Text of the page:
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Linux, X.25, Frame Relay and Related Info

This page contains tidbits relating to X.25 and Frame Relay for Linux. Caveat Emptor: This page is sporadically maintained and incomplete; the last major revision was made in 1997, with only minor changes since then!


CCITT (ITU) X.25 Packet Layer support is now a part of the Version 2.1 Linux Development kernel. (News from 1997)

Overview & Background Material

The Sangoma Technologies, Inc. web server offers excellent introductory articles on Frame Relay, X.25, HDLC and LAPB, SDLC, and Synchronous and Asynchronous Protocols in general.

The folks at Emerging Technologies, Inc. offer an FAQ for Frame Relay.

Solutions Primer

There are a large variety of X.25 and Frame Relay Solutions one could contemplate. I over-simplify the options below.
X.25 over ordinary serial port and 14.4/28.8 modem
This is the slowest, most basic implementation of X.25. Some work for Linux has been started, is in alpha stage? Note that X.25 transactions (a write followed by a read) could take 0.6 seconds on such an implementation.

X.25 over special serial port and 14.4/28.8 modem
Several vendors provide cards (PCI and ISA) that run X.25 in firmware/microcode, and have Linux drivers. These are listed below.

X.25 over special serial port and 56K,ISDN, T1 and T3
High speed serial ports go under a variety of names, such as V.35 and RS422. A variety of vendors provide ISA and PCI cards for this, including the linux drivers. By hooking a CSU/DSU to the serial port, you can connect to the net. Some of the cards have built-in CSU/DSU's.

Don't confuse PPP/CHAP over ISDN with X.25 or Frame Relay. Most small office/home office and Internet providers provide Internet connections by running PPP/CHAP over ISDN. PPP is a way of encapsulating IP over a "serial line" such as ISDN or an ordinary modem. It has nothing to do with X.25 or Frame Relay. Of course, it is possible to run IP over X.25 and Frame Relay; many European Internet connections are via X.25.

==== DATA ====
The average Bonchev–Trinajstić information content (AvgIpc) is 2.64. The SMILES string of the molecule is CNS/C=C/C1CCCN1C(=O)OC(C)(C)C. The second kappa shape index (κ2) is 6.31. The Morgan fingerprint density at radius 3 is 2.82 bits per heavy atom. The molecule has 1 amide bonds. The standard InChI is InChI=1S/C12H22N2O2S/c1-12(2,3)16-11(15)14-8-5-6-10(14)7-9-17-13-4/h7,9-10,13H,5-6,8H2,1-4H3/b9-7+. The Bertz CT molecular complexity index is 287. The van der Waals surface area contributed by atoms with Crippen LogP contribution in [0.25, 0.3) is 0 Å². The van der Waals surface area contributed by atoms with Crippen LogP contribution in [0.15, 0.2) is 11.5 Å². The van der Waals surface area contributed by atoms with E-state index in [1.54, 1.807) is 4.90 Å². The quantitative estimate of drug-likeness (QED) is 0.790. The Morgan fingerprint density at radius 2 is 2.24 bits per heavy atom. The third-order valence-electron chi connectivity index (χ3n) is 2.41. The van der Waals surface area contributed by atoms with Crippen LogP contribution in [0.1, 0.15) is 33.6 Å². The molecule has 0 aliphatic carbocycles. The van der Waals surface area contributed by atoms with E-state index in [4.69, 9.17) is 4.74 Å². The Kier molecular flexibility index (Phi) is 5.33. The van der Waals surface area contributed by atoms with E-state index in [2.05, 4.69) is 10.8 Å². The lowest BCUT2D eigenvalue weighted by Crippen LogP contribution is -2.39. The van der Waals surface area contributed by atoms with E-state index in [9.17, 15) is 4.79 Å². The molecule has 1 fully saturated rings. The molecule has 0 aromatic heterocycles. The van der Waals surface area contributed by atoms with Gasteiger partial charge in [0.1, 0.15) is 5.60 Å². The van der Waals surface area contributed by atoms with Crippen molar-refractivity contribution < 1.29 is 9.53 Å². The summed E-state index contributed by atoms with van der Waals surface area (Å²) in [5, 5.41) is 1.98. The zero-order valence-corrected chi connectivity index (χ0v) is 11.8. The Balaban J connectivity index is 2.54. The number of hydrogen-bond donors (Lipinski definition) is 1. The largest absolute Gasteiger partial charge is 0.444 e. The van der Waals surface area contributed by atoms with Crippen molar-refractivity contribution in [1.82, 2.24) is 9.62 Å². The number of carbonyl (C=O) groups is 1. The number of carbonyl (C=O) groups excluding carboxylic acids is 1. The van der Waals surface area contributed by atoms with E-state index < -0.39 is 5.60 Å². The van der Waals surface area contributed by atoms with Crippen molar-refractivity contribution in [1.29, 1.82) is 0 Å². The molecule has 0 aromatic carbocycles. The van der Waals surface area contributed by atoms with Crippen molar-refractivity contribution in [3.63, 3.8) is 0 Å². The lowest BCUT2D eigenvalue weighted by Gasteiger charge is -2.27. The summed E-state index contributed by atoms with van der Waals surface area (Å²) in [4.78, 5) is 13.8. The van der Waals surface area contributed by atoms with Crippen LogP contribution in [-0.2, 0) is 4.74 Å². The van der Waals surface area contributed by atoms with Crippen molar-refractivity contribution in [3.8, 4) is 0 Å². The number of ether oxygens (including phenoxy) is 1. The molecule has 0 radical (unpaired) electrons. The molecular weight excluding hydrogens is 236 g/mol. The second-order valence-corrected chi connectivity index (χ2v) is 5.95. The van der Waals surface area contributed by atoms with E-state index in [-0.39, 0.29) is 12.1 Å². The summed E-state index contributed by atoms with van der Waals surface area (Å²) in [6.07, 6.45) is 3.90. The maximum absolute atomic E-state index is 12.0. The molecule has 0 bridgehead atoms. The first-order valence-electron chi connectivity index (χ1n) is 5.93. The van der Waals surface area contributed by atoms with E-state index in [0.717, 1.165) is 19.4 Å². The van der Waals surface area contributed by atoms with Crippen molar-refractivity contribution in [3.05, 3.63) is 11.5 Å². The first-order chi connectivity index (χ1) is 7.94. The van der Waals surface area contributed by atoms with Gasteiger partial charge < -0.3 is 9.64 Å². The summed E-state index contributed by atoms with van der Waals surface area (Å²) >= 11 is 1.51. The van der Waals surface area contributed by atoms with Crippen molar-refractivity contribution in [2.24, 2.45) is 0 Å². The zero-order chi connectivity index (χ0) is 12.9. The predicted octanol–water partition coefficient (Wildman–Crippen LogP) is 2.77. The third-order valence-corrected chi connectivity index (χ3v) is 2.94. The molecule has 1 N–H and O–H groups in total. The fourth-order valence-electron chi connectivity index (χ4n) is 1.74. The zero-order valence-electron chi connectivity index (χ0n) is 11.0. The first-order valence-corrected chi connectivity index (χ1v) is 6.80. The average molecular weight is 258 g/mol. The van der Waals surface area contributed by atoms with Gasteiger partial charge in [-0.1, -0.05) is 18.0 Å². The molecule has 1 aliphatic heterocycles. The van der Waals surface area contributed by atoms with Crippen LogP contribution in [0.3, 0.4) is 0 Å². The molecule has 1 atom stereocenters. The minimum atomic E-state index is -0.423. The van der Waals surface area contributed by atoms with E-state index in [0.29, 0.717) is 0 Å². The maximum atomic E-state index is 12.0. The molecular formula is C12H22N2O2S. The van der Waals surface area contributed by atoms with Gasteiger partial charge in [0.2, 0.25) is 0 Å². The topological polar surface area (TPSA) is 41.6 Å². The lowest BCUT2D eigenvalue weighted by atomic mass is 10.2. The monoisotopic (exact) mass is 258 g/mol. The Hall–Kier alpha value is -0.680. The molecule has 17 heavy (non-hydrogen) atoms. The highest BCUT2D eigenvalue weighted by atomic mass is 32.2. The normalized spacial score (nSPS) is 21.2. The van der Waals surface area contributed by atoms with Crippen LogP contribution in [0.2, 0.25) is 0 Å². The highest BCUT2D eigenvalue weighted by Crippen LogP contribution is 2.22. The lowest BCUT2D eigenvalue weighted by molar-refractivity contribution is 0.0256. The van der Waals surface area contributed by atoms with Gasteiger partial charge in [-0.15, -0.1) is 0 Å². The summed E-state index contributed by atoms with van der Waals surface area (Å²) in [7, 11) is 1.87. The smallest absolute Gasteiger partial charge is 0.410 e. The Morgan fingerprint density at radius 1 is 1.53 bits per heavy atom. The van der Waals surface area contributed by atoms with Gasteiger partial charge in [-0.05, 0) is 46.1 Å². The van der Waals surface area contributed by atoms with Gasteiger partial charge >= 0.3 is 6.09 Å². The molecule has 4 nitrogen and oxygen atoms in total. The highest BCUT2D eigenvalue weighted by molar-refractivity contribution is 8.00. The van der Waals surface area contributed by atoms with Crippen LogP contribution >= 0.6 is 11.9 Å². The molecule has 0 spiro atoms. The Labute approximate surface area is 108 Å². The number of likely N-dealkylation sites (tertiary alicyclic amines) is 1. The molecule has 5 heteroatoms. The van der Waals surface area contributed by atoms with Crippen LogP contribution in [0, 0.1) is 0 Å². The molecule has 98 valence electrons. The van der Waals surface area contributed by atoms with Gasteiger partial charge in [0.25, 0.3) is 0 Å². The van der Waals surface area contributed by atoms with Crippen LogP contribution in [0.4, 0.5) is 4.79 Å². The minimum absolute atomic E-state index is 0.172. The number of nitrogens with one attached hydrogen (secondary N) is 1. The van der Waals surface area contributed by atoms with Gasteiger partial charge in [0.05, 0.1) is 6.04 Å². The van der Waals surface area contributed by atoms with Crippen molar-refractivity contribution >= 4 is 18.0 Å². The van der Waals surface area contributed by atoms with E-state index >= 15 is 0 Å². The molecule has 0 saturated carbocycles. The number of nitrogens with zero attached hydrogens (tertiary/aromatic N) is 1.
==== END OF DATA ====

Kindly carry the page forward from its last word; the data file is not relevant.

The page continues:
X.25 or frame relay router or bridge or FRAD.
These are external boxes that have nothing to do with Linux. A variety of vendors sell these: Cisco, Ascend, among many others. Basically, you buy one of these boxes, and cable them to your linux box with Ethernet.

An interesting alternative to buying a router is making your linux box into a router. One does this by buying one of the above-mentioned serial cards, a CSU/DSU, and an ethernet card, and configuring the linux kernel appropriately. The folks at Emerging Technologies, Inc. make some strong, elegant arguments as to why this is an excellent technical solution.

X.25 over TCP/IP
In order to connect older X.25 devices over long distances, it is no longer economical to rent point-to-point leased lines from telecommunications vendors. Nevertheless, a number of older devices that speak only X.25 are deployed around the world; it is equally not economic to replace all of these devices (they tend to be built like tanks, they tend to keep working and have a very low failure rate). To enable long-dstance communications, X.25 and the protocols layered on top of it can be tunneled through TCP/IP. This is not an uncommon usage of X.25 on Linux; indeed, the majority of Linux X.25 deployments may be as X.25 to TCP/IP gateways/bridges. Not clear to me if the Linux version is compatible woth the Cisco XOT protocol or not.

Frame Relay over special serial port and 56K,ISDN, T1 and T3
Frame Relay traces its roots to X.25 and other network protocols, but is much more efficient, and therefore faster. The Frame Relay Forum offers introductory papers that explain Frame Relay, how it works, and its advantages.

As above, the options are similar: buy an FRAD ... which has nothing to do with Linux, or buy a high-speed serial card that supports Frame Relay in firmware/microcode, plug it into your linux box, and add the appropriate CSU/DSU.

PCI card Hardware Vendors

Since stand-alone Frame Relay Access Devices (FRAD's) are commonly available, and will work with any operating system, these are NOT reviewed here. The below reviews PCI cards supporting X.25 communications. These card fall into two classes: PCI cards which have native X.25 connections on them, and PCI cards with serial-port output, which require a CSU/DSU to complete he connection to an X.25 circuit. In either case, the actual X.25 protocols are handled on the PCI card. Because these are PCI cards, they require native Linux device drivers to operate.